EU shamed after report shows taxpayers money keeps flowing into dirty heating

EU are trying to ‘capture Northern Ireland’ says Ben Habib

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Fossil fuel boilers are undermining the European Union’s plans for a climate-neutral Europe. Governments are considering a gradual phase-out of gas boilers, as a way to reduce greenhouse gas emissions from buildings by 60 percent before 2030. However, time is running out and more than 75 percent of the energy produced for domestic heating in Europe is still coming from fossil fuels (gas, oil and coal).

This is despite the market being ready and the industry calling to switch from gas boilers to clean technologies.

Moreover, the latest analysis by the European Environmental Bureau (EEB), on behalf of Coolproducts campaign, shows only seven countries (Croatia, Estonia, Ireland, Lithuania, Luxembourg, Malta and the Netherlands) have cut off public funding to gas, coal and oil heating.

Findings also reveal that 16 EU governments still incentivise the purchase and/or installation of new gas boilers through various tax reductions, loans and grants, which range between €200 (£170.22) and €2,500 (£2,127) – and are supposedly aimed at greening our homes.

Nine are still promoting oil heating and there are still two of them where coal heating can still be subsidised.

In a report titled ‘Taxpayer’s money keeps flowing into dirty heating’, journalist Antonio Vela wrote: “A month ago, the International Energy Agency endorsed one of the main claims of Coolproducts: we will not reach climate neutrality by 2050 if we do not ban fossil fuel boilers by 2025.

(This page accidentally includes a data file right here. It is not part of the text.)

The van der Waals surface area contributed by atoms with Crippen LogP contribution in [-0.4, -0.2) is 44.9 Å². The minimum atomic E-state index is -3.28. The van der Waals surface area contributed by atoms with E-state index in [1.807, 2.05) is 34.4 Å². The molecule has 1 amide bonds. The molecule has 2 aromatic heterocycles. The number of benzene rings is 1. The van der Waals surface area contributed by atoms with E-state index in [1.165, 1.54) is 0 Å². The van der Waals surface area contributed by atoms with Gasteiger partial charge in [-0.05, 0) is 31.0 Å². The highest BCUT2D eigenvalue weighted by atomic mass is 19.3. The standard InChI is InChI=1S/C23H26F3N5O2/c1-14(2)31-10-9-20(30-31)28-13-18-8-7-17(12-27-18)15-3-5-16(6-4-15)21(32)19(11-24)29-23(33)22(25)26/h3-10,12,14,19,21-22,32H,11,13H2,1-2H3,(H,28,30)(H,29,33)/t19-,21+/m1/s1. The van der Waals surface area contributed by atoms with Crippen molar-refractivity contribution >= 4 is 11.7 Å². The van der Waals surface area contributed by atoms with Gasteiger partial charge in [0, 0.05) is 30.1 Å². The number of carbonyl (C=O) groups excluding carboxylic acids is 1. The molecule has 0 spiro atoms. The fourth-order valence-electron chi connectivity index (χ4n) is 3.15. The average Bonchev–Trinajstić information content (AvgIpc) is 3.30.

“The European Parliament just voted to push EU member states to end fossil fuel subsidies by 2025.

“A recent report of ECOS for the coolproducts campaign showed fossil heating technologies face bans only in a few member states and concludes that this process can only gain momentum if the European institutions speed up the decarbonisation process.

“Even major EU energy groups recently called on the European Union to favour decarbonisation through electrification of heating over fossil fuel solutions, arguing that heat pumps can be deployed on a large scale in Europe without jeopardising electric grid stability, a false argument that the gas lobby has been spreading.”

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Mr Vela, writing for the EEB website, insisted that despite these winds of change over the sector, EU governments are not doing their part in the decarbonisation of heating.

He concluded: “The slow uptake of clean heating at national level, namely the huge amounts of fossil fuel subsidies reducing the cost of gas heating, and the slow insulation rates in some countries are hindering the huge potential of renewables.”

According to the CEOs of major energy groups, including Spain’s Iberdrola, Italy’s Enel and France’s EDF, electric heat pumps can be deployed on a large scale in Europe without jeopardising grid stability.

The industry coalition wrote in a letter sent to the European Commission earlier this month that the electrification of heating “is a reliable solution towards a zero emission Europe”.

Switching fossil fuel boilers to electric heat pumps will reduce final energy consumption in buildings by more than 66 percent, and reduce heating-related CO2 emissions by at least 60 percent, potentially bringing them close to zero, the coalition said.

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Importantly, the rollout of electric heat pumps in Europe “will not jeopardise the security of supply of electricity, not now and not in the future”.

The statement added: “The lights will stay on with 50 million heat pumps.

“We thus encourage the European Commission and the Member States to further promote the efficient electrification of heating as part of the energy transition.”

The letter was signed by the CEOs of 13 energy groups or trade associations, including: Jean-Bernard Levy (EDF), Miguel Stilwell (EDP Group), Francesco Starace (Enel), Stefan Håkansson (E.ON SE), Ignacio Galán (Iberdrola), Christian Rynning-Tønnesen (Statkraft), and Martin Forsén (European Heat Pump Association).

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